If there is a paradise, I imagine there will be ample parking and meters that never run out; no taxes, co-pays, high-premium health insurance or any need for guns. Everyone will get their own jet pack too.
And ice cream. Most definitely there will be ice cream.
Luckily, for those still searching for paradise, there is Paradis.
Head up the hill into Montrose, hang a left on Honolulu and stroll until you see a human-sized ice cream cone on the sidewalk. You’ve just found Paradis – pronounced “para-dees” – Denmark’s number one ice cream shop, making it fresh daily since 2009.
While you’re there, thank brother-sister Mark and Mia Pedersen and their partner Morten Thorup for bringing it to America. Because it almost didn’t happen. When the ambitious trio first contacted Paradis corporate headquarters with a well-crafted plan to open the first franchise in America, the response was chilly.
“We sent an email and like ten seconds later we got an email back saying ‘not interested,’” Mark told me as we sat outside their shop on one of those warm winter SoCal days that convinced them the Danish treat would succeed here year-round. A far cry from Denmark where Paradis shops are only open 7 months out of the year due to the cold winters.
The young Danes persisted and eventually won the confidence of the parent company, but were warned corporate wouldn’t be much help from across the pond. Business plan and loan in hand, they set off for California. Where so many people travel to exotic locales for vacation and dream of living there, they made it happen.
Starting a new business is hard enough. Add unfamiliarity with the marketplace and immigrating to a new country, and the odds seemed stacked three scoops high against them. But taking risks and overcoming obstacles comes naturally to Mark and Mia, who lost their mother to cancer when they were 8 and 12 respectively.
“We have a lot of battle scars from when we were young. A lot of our life has been learning by doing.” Call it adventurousness or naiveté, but both are good traits to have when travelling 6000 miles from your home to open an ice cream shop is a new land already filled with them.
Ice cream – an industry they knew nothing about – was never really the plan. Something to call their own and making their unique mark on the world was. And thanks to reality TV, their journey was set in motion.
Mia saw a Danish TV show following the exploits of a man and his family opening a Paradis shop in Denmark. The proverbial light bulb went off. She suggested the idea of opening a franchise in Los Angeles to her brother and Morten. And that, as they say, is that.
By comparison to the gourmet ice creams we’re used to, Paradis has a more delicate consistency and lush flavor; it’s made from milk instead of cream, uses fresh fruits and organic sugar – 40% less sugar than frozen yogurt in fact. And it’s made fresh each day.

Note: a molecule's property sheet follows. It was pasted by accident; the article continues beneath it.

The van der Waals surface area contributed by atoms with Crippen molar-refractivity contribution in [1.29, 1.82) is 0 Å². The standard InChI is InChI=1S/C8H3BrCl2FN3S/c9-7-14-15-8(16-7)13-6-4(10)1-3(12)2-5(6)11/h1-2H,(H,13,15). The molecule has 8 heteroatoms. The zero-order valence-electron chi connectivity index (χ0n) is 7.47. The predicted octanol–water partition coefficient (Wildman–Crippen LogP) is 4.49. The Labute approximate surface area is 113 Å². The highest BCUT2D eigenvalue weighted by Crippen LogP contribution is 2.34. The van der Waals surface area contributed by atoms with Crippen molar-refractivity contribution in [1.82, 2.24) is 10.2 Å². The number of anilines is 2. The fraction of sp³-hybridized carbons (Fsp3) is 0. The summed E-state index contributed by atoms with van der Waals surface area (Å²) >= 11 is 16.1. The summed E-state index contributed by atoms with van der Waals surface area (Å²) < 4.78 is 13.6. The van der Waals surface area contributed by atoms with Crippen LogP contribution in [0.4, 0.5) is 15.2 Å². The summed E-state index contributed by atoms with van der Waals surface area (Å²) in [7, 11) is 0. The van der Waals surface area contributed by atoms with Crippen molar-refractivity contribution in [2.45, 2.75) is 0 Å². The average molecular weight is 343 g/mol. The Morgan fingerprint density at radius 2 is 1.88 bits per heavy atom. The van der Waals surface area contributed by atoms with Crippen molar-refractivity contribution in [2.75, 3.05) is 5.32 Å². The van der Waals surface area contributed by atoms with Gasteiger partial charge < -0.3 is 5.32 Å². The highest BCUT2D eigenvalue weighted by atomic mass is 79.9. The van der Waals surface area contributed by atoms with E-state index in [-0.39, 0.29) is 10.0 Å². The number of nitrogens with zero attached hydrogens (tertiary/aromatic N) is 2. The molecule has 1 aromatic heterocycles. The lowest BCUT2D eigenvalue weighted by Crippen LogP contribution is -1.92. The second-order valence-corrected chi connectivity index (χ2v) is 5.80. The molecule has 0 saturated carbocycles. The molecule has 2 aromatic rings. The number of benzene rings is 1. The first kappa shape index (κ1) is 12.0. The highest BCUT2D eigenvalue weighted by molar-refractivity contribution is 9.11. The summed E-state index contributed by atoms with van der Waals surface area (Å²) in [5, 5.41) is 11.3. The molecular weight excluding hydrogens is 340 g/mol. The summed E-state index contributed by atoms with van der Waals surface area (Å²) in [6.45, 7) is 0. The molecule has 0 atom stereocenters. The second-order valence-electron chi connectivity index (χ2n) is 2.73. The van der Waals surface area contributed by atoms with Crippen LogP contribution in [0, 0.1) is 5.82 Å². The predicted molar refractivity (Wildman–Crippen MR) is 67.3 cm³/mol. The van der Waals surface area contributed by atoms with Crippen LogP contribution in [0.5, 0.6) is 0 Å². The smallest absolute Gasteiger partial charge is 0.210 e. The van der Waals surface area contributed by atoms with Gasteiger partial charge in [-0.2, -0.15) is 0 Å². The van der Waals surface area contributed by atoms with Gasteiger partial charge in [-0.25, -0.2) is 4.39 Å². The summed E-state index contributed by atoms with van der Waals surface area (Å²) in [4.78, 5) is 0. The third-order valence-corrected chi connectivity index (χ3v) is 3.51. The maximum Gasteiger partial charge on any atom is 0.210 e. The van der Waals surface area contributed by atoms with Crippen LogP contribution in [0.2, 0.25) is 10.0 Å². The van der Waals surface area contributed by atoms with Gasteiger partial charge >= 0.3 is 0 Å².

Pleasing Americans’ tastes was another learning curve. Where black licorice is the most popular flavor in Denmark, they quickly found it was a non-seller in the U.S. Whereas peanut butter – which you won’t even find in Denmark – was a required ingredient here. They also had to convince headquarters that pumpkin pie and eggnog were necessary seasonal menu items.
Of course there’s chocolate, vanilla and strawberry. Also salted caramel, peanut butter/chocolate/caramel, hazelnut, stracciatella (chocolate chip), coffee chocolate chip, pistachio and Ferrero Rocher – a flavor unique to Paradis incorporating chunks of the fancy European candy. And so much more.
Ask Mark what he likes best about the ice cream biz and, like any businessman, he might tell you healthy profits. But there’s an unquantifiable component that makes frozen desserts a rewarding choice for them.
“The direct connection to the customers and the local community.”
Customers that come in, all smiles, and linger to talk, to tell and hear life’s stories. That social ingredient isn’t something they found in the shops back home. But they’ve found it here.
And what do their corporate parents think of how the first Paradis shop in America has fared? The founder of Paradis Ice Cream himself is coming to California soon with plans for bringing more stores and a central manufacturing-distribution facility to the Southland based upon the ground broken by this intrepid trio.
“We kind of wrote ourselves into the history books of Paradis.”
Not a bad book to be written into.
PATRICK CANEDAY really likes ice cream. Contact him at firstname.lastname@example.org. Friend him on Facebook. Read more at www.randomthoughtsonbeinghuman.com.